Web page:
The legal basis for the running of the horse trams appears to be unclear.

It follows the decision for the Department of Infrastructure to take over the operation of the service from Douglas Council in 2016.

At the time, the Douglas Bay Tramway Determination of Promoter’s Powers Order was published.

The order stated: ‘This Order ends the powers of the Mayor, Aldermen and Burgesses of the Borough of Douglas, as promoter, in relation to Douglas Bay Tramway. Unless those powers are purchased by the Department of Infrastructure, as the road authority, they cease and determine.’

The horse trams have been operating under the 1876 Douglas Bay Tramway Act.

However, as there appears to not have been legislation transferring the promoter powers to the Department of Infrastructure, and the current legal framework references ‘the promoter’, the legal footing of the operational powers of the horse trams are unclear.

It comes as a written response was published on the amendment of the Douglas Bay Tramway Bill.

A written question from Daphne Caine, MHK and chair of the Douglas Bay Tramway Heritage Trust, asked Infrastructure Minister Chris Thomas: ‘What progress has been made with the Douglas Bay Tramway (Amendment) Bill and when will it be introduced into the branches.’

In his response, Mr Thomas said: ‘Whilst drafting of the Douglas Bay Tramway (Amendment) Bill has begun, more work is required before it will be ready for introduction into the Branches.

‘This is expected no later than the beginning of November, depending on Keys sittings, as legislative drafting is expected to conclude by Q3 2023.’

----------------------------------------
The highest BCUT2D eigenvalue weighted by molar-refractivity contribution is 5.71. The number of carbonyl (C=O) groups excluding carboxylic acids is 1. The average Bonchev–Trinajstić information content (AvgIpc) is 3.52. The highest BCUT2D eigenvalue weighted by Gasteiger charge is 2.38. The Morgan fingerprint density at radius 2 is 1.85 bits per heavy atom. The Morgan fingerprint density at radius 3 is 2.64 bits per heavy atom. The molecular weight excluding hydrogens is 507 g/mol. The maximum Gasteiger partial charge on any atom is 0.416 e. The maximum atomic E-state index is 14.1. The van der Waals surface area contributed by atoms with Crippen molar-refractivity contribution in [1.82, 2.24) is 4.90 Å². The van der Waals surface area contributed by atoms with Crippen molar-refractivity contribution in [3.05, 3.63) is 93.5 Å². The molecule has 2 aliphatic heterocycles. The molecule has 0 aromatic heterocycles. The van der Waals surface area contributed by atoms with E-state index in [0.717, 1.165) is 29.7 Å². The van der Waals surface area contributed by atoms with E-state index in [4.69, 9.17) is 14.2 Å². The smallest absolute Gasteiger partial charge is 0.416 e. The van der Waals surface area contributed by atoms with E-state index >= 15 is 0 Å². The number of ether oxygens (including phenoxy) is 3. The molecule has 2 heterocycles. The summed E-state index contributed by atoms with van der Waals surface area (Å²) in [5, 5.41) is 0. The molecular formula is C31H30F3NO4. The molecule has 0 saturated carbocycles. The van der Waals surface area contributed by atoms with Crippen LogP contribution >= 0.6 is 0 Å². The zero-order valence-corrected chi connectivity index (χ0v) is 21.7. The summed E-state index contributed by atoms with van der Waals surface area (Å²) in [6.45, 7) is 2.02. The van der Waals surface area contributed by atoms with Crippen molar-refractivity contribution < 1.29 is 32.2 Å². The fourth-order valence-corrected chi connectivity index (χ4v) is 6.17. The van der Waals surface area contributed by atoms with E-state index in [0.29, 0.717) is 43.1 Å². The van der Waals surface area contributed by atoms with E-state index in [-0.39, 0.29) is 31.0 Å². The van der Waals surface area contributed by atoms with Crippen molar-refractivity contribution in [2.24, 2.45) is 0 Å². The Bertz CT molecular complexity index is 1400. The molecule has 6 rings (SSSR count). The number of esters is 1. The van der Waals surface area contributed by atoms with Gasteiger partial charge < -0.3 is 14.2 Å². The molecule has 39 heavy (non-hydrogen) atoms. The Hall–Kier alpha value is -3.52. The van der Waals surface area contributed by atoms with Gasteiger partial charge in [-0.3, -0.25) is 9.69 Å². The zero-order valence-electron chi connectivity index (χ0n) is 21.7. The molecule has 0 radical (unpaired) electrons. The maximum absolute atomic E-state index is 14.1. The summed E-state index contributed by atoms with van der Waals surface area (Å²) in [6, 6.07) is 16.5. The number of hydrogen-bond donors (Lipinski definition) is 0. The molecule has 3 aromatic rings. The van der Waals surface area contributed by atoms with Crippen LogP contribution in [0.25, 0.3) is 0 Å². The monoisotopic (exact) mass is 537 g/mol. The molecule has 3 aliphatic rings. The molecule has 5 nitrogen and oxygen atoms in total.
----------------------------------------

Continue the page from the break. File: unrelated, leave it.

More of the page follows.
Mr Thomas told the Examiner: ‘The Douglas Bay Tramway Amendment Bill will amend the 1876 legislation to put the operations on a secure legal footing.

‘The rail inspector inspected the tramway, Highways designed the tramway with Isle of Man Transport to be safe and I look forward to it being on a secure legal footing.

‘By order we made the legal change that is necessary but it has never been fundamentally important, because it is safe.

‘We need to change the law, and we are changing the law.’

Mrs Caine said: ‘According to Our Island Plan the bill’s stated aim is to put horse tram operations on a “secure legal footing” so the lack of urgency from the department is surprising.

‘There’s no clue in the written reply what the reason is for the delay or what drafting instructions have been given by the department.

‘The trams are still running under the original 1876 Act, which has somewhat outdated terminology and doesn’t quite fit with who owns the highway, who has the right to operate the tramway, even perhaps who gets to decide when it closes.

‘I will also be checking once the draft bill is published whether it specifies the tramway should operate along the full length of the promenade.

‘At present I believe they’re only allowed to use horses on the promenade tramway so I’d expect to see electric added in the bill for the future.

‘Meanwhile I’m very much looking forward to seeing the horse trams commence this summer’s operation on April 6 with, hopefully, some improvement to passenger facilities.’

The horse trams will start up again this week at the start of the Easter holidays.